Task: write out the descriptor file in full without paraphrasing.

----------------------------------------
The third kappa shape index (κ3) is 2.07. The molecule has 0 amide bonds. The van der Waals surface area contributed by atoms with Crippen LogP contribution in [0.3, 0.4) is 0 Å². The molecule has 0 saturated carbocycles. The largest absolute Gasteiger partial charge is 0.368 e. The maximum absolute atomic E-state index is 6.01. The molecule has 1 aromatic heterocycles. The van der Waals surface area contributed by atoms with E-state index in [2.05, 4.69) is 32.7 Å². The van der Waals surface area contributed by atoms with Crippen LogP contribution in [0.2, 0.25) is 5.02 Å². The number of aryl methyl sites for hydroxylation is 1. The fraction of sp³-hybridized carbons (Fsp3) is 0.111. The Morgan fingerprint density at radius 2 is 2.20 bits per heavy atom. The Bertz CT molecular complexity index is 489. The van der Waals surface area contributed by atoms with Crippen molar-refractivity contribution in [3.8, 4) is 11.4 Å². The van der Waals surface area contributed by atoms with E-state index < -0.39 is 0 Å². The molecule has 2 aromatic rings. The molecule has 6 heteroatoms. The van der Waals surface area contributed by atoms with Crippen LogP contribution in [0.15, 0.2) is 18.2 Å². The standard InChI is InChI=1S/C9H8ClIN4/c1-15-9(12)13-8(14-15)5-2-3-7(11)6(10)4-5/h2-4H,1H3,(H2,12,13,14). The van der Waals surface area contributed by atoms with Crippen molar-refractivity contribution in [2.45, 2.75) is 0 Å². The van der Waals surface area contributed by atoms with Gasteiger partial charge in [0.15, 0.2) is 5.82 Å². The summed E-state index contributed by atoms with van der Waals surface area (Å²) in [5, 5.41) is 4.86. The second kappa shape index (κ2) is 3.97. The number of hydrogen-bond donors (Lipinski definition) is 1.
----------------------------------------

The third kappa shape index (κ3) is 2.07. The molecule has 0 amide bonds. The van der Waals surface area contributed by atoms with Crippen LogP contribution in [0.3, 0.4) is 0 Å². The molecule has 0 saturated carbocycles. The largest absolute Gasteiger partial charge is 0.368 e. The maximum absolute atomic E-state index is 6.01. The molecule has 1 aromatic heterocycles. The van der Waals surface area contributed by atoms with E-state index in [2.05, 4.69) is 32.7 Å². The van der Waals surface area contributed by atoms with Crippen LogP contribution in [0.2, 0.25) is 5.02 Å². The number of aryl methyl sites for hydroxylation is 1. The fraction of sp³-hybridized carbons (Fsp3) is 0.111. The Morgan fingerprint density at radius 2 is 2.20 bits per heavy atom. The Bertz CT molecular complexity index is 489. The van der Waals surface area contributed by atoms with Crippen molar-refractivity contribution in [3.8, 4) is 11.4 Å². The van der Waals surface area contributed by atoms with E-state index < -0.39 is 0 Å². The molecule has 2 aromatic rings. The molecule has 6 heteroatoms. The van der Waals surface area contributed by atoms with Crippen LogP contribution in [0.15, 0.2) is 18.2 Å². The standard InChI is InChI=1S/C9H8ClIN4/c1-15-9(12)13-8(14-15)5-2-3-7(11)6(10)4-5/h2-4H,1H3,(H2,12,13,14). The van der Waals surface area contributed by atoms with Crippen molar-refractivity contribution in [2.45, 2.75) is 0 Å². The van der Waals surface area contributed by atoms with Gasteiger partial charge in [0.15, 0.2) is 5.82 Å². The summed E-state index contributed by atoms with van der Waals surface area (Å²) in [5, 5.41) is 4.86. The second kappa shape index (κ2) is 3.97. The number of hydrogen-bond donors (Lipinski definition) is 1.